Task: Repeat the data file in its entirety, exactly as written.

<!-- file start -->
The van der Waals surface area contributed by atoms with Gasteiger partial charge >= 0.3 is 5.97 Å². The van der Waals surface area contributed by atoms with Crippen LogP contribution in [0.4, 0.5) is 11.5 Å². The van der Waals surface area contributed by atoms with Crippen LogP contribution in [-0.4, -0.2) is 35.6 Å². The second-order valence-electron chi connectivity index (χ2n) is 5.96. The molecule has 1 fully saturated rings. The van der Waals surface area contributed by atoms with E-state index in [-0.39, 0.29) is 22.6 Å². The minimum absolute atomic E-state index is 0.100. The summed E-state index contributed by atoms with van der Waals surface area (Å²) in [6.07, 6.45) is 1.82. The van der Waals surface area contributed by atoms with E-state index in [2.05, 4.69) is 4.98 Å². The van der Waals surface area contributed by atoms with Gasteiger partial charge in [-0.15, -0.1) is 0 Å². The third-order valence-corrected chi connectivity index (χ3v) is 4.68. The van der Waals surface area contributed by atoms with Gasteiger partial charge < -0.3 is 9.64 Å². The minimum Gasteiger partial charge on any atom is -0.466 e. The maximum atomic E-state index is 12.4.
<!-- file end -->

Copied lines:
The van der Waals surface area contributed by atoms with Gasteiger partial charge >= 0.3 is 5.97 Å². The van der Waals surface area contributed by atoms with Crippen LogP contribution in [0.4, 0.5) is 11.5 Å². The van der Waals surface area contributed by atoms with Crippen LogP contribution in [-0.4, -0.2) is 35.6 Å². The second-order valence-electron chi connectivity index (χ2n) is 5.96. The molecule has 1 fully saturated rings. The van der Waals surface area contributed by atoms with E-state index in [-0.39, 0.29) is 22.6 Å². The minimum absolute atomic E-state index is 0.100. The summed E-state index contributed by atoms with van der Waals surface area (Å²) in [6.07, 6.45) is 1.82. The van der Waals surface area contributed by atoms with E-state index in [2.05, 4.69) is 4.98 Å². The van der Waals surface area contributed by atoms with Gasteiger partial charge in [-0.15, -0.1) is 0 Å². The third-order valence-corrected chi connectivity index (χ3v) is 4.68. The van der Waals surface area contributed by atoms with Gasteiger partial charge < -0.3 is 9.64 Å². The minimum Gasteiger partial charge on any atom is -0.466 e. The maximum atomic E-state index is 12.4.